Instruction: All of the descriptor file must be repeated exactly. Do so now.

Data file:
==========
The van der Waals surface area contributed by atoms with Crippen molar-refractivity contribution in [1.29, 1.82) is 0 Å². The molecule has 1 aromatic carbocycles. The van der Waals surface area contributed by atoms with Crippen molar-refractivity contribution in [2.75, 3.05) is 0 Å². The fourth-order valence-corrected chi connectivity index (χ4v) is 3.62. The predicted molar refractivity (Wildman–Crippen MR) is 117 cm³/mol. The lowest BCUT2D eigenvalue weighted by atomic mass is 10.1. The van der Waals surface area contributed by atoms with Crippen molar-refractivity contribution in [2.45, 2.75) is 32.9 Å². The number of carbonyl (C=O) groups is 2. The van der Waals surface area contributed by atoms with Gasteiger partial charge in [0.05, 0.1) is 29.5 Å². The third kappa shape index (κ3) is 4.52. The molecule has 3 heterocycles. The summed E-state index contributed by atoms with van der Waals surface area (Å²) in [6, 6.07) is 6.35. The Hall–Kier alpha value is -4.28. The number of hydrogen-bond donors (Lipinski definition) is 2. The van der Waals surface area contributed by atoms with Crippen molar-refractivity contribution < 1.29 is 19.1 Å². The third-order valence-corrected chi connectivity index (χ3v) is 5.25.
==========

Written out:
The van der Waals surface area contributed by atoms with Crippen molar-refractivity contribution in [1.29, 1.82) is 0 Å². The molecule has 1 aromatic carbocycles. The van der Waals surface area contributed by atoms with Crippen molar-refractivity contribution in [2.75, 3.05) is 0 Å². The fourth-order valence-corrected chi connectivity index (χ4v) is 3.62. The predicted molar refractivity (Wildman–Crippen MR) is 117 cm³/mol. The lowest BCUT2D eigenvalue weighted by atomic mass is 10.1. The van der Waals surface area contributed by atoms with Crippen molar-refractivity contribution in [2.45, 2.75) is 32.9 Å². The number of carbonyl (C=O) groups is 2. The van der Waals surface area contributed by atoms with Gasteiger partial charge in [0.05, 0.1) is 29.5 Å². The third kappa shape index (κ3) is 4.52. The molecule has 3 heterocycles. The summed E-state index contributed by atoms with van der Waals surface area (Å²) in [6, 6.07) is 6.35. The Hall–Kier alpha value is -4.28. The number of hydrogen-bond donors (Lipinski definition) is 2. The van der Waals surface area contributed by atoms with Crippen molar-refractivity contribution < 1.29 is 19.1 Å². The third-order valence-corrected chi connectivity index (χ3v) is 5.25.